The Globe and Mail has reported that the U.S Agriculture Department is giving the Canadian Food Inspection Agency a mid-March deadline to fix food safety and sanitation concerns that were discovered in an audit of Canadian meat, poultry and egg inspection systems.
Failing to fix these concerns could possibly lead to the U.S. government disallowing Canadian plants that were audited from exporting their products to the U.S.
According to the Globe story published on March 1, 2016, the CFIA did in fact meet the “core criteria” for overall food inspection in the audit of slaughter and processing plants in Ontario and Quebec, conducted by the U.S. Food Safety and Inspection Services (FSIS) between May 28 and June 13, 2014. U.S. officials, however, identified “weaknesses related to government oversight, plant sanitation and microbiological testing” for listeria, salmonella and E. coli.
The Globe and Mail story says the CFIA issued a statement to the newspaper the night before the article was published, insisting that food safety was not compromised, and that steps are being taken to improve the inspection system. The CFIA’s statement stressed that it was “important to note that none of the audit findings posed a food safety risk to consumers, including the identified sanitation issues,” and that “At the time of the audit, the CFIA inspectors were already addressing the sanitation findings outlined in the audit report and the establishments were already taking the required steps to fix the issues in question.”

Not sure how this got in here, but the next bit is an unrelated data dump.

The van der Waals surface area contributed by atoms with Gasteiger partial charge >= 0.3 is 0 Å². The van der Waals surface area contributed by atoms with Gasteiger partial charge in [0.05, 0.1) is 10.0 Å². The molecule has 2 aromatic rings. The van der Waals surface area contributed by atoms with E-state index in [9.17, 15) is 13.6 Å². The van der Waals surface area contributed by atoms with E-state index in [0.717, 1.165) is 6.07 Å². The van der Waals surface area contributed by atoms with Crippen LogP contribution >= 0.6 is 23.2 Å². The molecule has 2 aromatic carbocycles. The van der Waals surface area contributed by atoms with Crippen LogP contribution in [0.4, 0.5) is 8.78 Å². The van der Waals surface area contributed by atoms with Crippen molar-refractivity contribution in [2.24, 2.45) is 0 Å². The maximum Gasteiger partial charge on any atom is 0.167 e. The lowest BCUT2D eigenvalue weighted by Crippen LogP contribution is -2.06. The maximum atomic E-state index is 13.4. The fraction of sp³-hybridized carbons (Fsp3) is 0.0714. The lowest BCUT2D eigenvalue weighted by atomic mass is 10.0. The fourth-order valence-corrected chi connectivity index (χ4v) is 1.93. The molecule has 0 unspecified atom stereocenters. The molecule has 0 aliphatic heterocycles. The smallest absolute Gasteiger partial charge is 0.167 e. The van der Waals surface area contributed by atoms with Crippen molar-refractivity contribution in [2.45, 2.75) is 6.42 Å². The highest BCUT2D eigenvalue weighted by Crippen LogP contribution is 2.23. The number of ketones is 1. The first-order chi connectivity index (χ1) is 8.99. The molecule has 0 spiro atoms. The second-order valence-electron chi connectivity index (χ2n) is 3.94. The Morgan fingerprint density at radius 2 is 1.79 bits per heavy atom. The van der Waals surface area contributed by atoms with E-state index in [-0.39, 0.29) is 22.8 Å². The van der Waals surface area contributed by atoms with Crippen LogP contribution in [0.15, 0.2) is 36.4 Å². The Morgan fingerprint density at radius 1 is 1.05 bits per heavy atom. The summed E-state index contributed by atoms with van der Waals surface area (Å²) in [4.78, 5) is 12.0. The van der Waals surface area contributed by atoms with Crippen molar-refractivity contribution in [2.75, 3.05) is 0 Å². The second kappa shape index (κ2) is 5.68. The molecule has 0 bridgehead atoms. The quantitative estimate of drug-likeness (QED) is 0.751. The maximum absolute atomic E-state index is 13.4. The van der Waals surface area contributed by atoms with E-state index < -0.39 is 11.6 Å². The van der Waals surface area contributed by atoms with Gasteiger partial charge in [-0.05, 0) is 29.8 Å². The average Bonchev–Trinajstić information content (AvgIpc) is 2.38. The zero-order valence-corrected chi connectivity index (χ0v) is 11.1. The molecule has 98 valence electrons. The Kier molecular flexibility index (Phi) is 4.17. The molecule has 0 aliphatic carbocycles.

One of the concerns of the audit was related to environmental sampling and testing in food-production plants for Listeria monocytogenes (Lm), and the audit also raised concerns about plant inspectors not checking for the presence of manure, ingesta or milk contamination on carcasses prior to the final wash.
According to the Globe article, the U.S. audit report does contain written responses from the CFIA that strongly objected to the findings. In these objections, the CFIA says the report “paints an inaccurate picture” and that the CFIA was in the process of addressing the issues described.